Government must channel corporation tax revenue to pension funds – The Irish Times
Although Ireland benefits from corporate tax revenue and well-paying jobs in the multinational sector, we have become too dependent in recent years. The risk of a sudden loss of corporate tax revenue is clear. However, even if this tax boom were to continue for several years, it raises difficult questions. Saving part of the corporate tax revenue in a new national pension reserve fund would help limit future tax increases to pay pensions.
Favorable trends in the digital, pharmaceutical and financial sectors and changes in the international tax environment have brought more multinational activities to Ireland. This has led to a large increase in corporate tax revenue and created many increasingly better paying jobs. Revenues from corporation tax accounted for one in five euros of public treasury revenue last year. Payments from multinationals alone represent around 5% of national income, almost double the total amount in most European countries and well above its historical level here.
The Irish Fiscal Advisory Council estimates that €6-9bn in corporate tax revenue is ‘excess’ of what can be explained by the underlying performance of the national economy since 2015. Half of the total revenue is paid by 10 companies. Recent research from the council shows how the growth of well-paying, high-tax jobs has boosted tax revenue.
There is a clear risk that changes in the performance or tax planning of a few companies will cause a significant hole in public finances.
However, there is another scenario in which corporate tax revenues could remain high or even increase for some time in the coming years, although it is likely that at some point this will end. . This raises questions about how best to use a boom in tax revenues and how to ensure that these inflows do not destabilize the economy.
Government and household spending supported by the inflow of money from the exports of multinationals located in Ireland will tend to drive the economy. This is in addition to high prices, especially for land and housing. With this tax boom set to run its course at some point, it would be unwise to become dependent on this money to fund ongoing spending.
Should we take advantage of these resources now? Or would it be better to save them for more difficult times to come?
The Irish population is aging rapidly. People are living longer, with life expectancy at age 65 increasing by just under a year every five years. At the same time, around 75,000 people will retire each year in the 2040s, 50% more than today.
The Pensions Commission concluded last October that it would be a “strategic risk not to take steps to consolidate the fiscal sustainability of the state pension”. The preferred option combined raising the retirement age and increasing PRSI contributions. The government has yet to respond.
Under this option, employer and employee PRSI contributions would increase significantly: the tax increase on a worker earning a typical salary of €35,000 would be at least €1,000 per year. This reflects the challenge of managing a pay-as-you-go pension system when some generations outnumber others. These increases would be much higher under options that extend the length of retirement. The cost of pensions will be highest when there are fewest people of working age contributing.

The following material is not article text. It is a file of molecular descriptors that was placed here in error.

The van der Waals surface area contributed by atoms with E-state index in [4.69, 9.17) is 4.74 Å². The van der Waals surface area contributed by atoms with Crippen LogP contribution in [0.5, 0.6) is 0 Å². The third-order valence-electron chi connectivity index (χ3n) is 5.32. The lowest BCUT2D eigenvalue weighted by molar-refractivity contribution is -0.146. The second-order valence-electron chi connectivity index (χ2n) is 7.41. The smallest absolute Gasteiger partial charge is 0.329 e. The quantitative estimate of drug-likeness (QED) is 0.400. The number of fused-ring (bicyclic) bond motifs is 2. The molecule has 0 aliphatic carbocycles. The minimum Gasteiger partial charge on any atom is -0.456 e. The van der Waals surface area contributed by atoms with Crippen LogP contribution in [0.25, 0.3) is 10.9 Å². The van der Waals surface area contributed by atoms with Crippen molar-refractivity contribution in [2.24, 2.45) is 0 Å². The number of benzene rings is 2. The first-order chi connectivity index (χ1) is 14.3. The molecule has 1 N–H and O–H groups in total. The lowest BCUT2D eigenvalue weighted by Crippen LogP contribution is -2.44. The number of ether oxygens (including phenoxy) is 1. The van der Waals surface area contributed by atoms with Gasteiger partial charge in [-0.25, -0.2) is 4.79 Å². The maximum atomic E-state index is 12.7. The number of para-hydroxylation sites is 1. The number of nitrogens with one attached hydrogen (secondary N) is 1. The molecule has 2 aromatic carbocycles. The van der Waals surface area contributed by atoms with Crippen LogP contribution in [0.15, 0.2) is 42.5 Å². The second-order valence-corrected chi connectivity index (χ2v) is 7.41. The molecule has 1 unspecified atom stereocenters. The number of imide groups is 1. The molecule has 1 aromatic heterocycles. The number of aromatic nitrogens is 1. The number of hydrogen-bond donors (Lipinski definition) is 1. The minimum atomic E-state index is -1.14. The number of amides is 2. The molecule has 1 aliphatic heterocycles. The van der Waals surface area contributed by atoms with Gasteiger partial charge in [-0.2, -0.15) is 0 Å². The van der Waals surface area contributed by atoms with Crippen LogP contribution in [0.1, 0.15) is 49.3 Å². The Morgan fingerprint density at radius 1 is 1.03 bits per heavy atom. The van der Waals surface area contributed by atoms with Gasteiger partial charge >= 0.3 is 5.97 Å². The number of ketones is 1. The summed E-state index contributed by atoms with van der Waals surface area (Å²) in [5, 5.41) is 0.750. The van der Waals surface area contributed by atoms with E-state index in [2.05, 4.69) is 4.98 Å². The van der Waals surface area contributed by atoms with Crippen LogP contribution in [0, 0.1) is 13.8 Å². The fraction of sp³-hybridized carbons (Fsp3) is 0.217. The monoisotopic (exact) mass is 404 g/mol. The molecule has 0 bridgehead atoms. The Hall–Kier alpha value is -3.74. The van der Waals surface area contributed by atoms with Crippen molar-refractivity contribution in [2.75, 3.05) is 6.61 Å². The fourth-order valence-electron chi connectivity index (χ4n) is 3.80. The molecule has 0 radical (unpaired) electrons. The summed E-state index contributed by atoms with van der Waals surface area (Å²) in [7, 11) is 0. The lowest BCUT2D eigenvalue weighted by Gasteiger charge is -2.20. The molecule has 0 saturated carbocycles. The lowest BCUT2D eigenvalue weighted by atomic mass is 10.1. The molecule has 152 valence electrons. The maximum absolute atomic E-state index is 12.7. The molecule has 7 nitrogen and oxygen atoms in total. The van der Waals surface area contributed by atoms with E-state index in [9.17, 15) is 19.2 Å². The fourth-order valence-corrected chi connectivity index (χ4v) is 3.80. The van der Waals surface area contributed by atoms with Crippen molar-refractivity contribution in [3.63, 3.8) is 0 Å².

Another approach is to save some of the ‘excess’ corporate tax revenue in a new national pension reserve fund. This could be used to reduce the scale of the tax increases needed to support the pension system.
The Tax Council has advised, at a minimum, to cap reliance on corporation tax revenue at the current level. Preferably, the dependency would be gradually reduced over time. The funds saved could be used to contribute to the rainy day fund or to pay down debt.
This would not be an alternative to changes aimed at improving the sustainability of the pension system: higher taxes and a gradual increase in the retirement age would still be necessary. However, it could provide some leeway to avoid having to raise taxes so much and would strengthen efforts to tackle future rising pension costs now. The contribution it could make to funding future pensions is highly uncertain, but the amounts could be substantial. If all “excess” corporate tax revenue since 2015 had been saved in this way, contributions of 22 billion euros would have accumulated.
Ireland set up a national pension reserve fund in 2001 which was aimed at mitigating rising pension costs. Although this was eventually diverted to help manage the banking crisis and was not reinstated, it showed how these funds can accumulate and generate a significant return.
Norway has faced similar challenges in managing export earnings from the oil industry. The Norwegian government’s pension fund has helped manage the economic impact of oil exports and has built the world’s largest sovereign wealth fund. Although the scale is different, Ireland could learn a lot from this approach.
Ireland’s success in attracting multinational business is very beneficial in terms of jobs and tax revenue. Looking ahead, we need to prepare for the fact that the current income boom might not last forever. Sound management suggests saving these revenues to meet future challenges such as aging. Transferring excess corporate tax revenue to a new national pension reserve fund could help solve the pension problem and reduce the need for possible future tax increases.
Sebastian Barnes is Chairman of the Irish Tax Advisory Council. The council is the state’s independent fiscal watchdog responsible for assessing the government’s forecasts and its overall fiscal stance